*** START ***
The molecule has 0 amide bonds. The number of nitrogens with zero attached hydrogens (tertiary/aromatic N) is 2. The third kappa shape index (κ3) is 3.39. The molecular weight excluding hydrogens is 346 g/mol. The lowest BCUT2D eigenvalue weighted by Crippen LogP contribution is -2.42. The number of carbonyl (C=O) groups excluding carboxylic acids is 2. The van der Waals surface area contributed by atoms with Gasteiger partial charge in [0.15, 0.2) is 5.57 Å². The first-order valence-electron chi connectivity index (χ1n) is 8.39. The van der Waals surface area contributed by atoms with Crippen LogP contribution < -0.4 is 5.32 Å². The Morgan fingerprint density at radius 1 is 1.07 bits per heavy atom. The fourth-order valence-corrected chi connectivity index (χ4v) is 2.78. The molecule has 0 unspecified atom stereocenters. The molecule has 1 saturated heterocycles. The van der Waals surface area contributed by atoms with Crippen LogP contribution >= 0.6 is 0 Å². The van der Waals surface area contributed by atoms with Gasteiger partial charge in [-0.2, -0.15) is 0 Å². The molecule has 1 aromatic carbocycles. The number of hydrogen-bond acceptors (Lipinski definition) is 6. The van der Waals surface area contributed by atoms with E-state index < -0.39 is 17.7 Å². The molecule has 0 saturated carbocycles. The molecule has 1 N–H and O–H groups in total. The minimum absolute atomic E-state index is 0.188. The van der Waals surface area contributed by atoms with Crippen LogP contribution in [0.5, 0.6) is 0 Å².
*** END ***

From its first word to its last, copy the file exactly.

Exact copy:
The molecule has 0 amide bonds. The number of nitrogens with zero attached hydrogens (tertiary/aromatic N) is 2. The third kappa shape index (κ3) is 3.39. The molecular weight excluding hydrogens is 346 g/mol. The lowest BCUT2D eigenvalue weighted by Crippen LogP contribution is -2.42. The number of carbonyl (C=O) groups excluding carboxylic acids is 2. The van der Waals surface area contributed by atoms with Gasteiger partial charge in [0.15, 0.2) is 5.57 Å². The first-order valence-electron chi connectivity index (χ1n) is 8.39. The van der Waals surface area contributed by atoms with Crippen LogP contribution < -0.4 is 5.32 Å². The Morgan fingerprint density at radius 1 is 1.07 bits per heavy atom. The fourth-order valence-corrected chi connectivity index (χ4v) is 2.78. The molecule has 0 unspecified atom stereocenters. The molecule has 1 saturated heterocycles. The van der Waals surface area contributed by atoms with Crippen LogP contribution >= 0.6 is 0 Å². The van der Waals surface area contributed by atoms with Gasteiger partial charge in [-0.2, -0.15) is 0 Å². The molecule has 1 aromatic carbocycles. The number of hydrogen-bond acceptors (Lipinski definition) is 6. The van der Waals surface area contributed by atoms with E-state index < -0.39 is 17.7 Å². The molecule has 0 saturated carbocycles. The molecule has 1 N–H and O–H groups in total. The minimum absolute atomic E-state index is 0.188. The van der Waals surface area contributed by atoms with Crippen LogP contribution in [0.5, 0.6) is 0 Å².